Besides Libra and Maine Community, another foundation in Maine that has assets of more than $l00 million is the Maine Health Access Foundation. It was set up by the Attorney General six years ago with proceeds of the controversial sale of one of the state’s largest nonprofit organizations, Blue Cross Blue Shield, to the profit-based Anthem Insurance. Helping to take some of the edge off skyrocketing health insurance premiums, its priorities include grants to help provide a safety net to the uninsured, giving out over $5 million a year for this and health care services. Though 2005 figures from IRS filings are not yet available, by far the biggest grant in 2004 was one for nearly $900,000 for the governor’s Dirigo Health initiative.

The more than 50 other annual grant winners from MHAF included an array of mental health providers, hospitals, and associations, ranging from the Waldo County-based LifeFlight to a Portland-based Alzheimer’s disease association, each winning more than $l00,000. Additionally, $200,000 awarded to Pine Tree Legal to reduce the risk to low-income children jeopardized by parental neglect is among these larger grants from the Health Access Foundation.

Foundations set up by one time Dexter Shoe kingpin Harold Alfond and his family are also among the leading givers in Maine each year, with assets that are nearly $40 million. Sports arenas at Orono, Colby, and St. Joseph’s College are the most visible emblem of their beneficence. Several New England prep school athletic facilities, including a $3 million complex at Kents Hill, a recreation program in Belgrade and grants to various hospitals in Maine, are also typical beneficiaries of the Alfond endeavors.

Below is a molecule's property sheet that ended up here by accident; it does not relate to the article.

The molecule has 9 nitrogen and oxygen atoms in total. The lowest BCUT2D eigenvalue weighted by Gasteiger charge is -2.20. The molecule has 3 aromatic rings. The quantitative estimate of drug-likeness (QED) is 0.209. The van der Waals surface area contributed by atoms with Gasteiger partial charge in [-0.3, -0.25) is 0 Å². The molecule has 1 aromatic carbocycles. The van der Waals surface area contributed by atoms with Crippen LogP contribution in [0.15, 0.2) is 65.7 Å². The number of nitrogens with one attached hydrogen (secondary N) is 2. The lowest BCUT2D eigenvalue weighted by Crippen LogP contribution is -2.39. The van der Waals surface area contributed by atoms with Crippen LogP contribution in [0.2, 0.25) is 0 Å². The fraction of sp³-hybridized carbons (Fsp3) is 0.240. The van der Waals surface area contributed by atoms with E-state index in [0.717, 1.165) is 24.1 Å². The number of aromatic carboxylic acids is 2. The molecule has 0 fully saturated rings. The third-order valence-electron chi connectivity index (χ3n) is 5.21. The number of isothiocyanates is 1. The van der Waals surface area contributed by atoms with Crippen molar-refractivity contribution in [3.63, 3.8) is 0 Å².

Befitting the day job of its founder Stephen King, one of the best known household names in America, the Bangor-based Stephen and Tabitha King Foundation focuses much of its giving on dozens of local public libraries in Maine. Though much smaller than either Libra or the Alfond foundations, it has, like them, put the University of Maine in the forefront of its giving. Of course, it doesn’t hurt that King is a 1970 alumnus.

Elizabeth Noyce, the Alfonds and the Kings are among the royal family of charitable performers of our own era, following as they do in the tradition of Percival Baxter, the donor of our largest state park. None of these, however, can match the per capita impact or flair of an 80-year-old South Bristol summer resident whose passion for funny hats was nevertheless surpassed earlier this year by one of the more stunning gifts ever bestowed on any single Maine community. It’s a human interest story so unusual as to warrant a profile of its own when this column resumes, at which time the mystery of Ann Stratton will be unveiled.

Paul H. Mills is a Farmington attorney well known for his analyses and historical understanding of Maine’s political scene. He can be reached by e-mail: [email protected]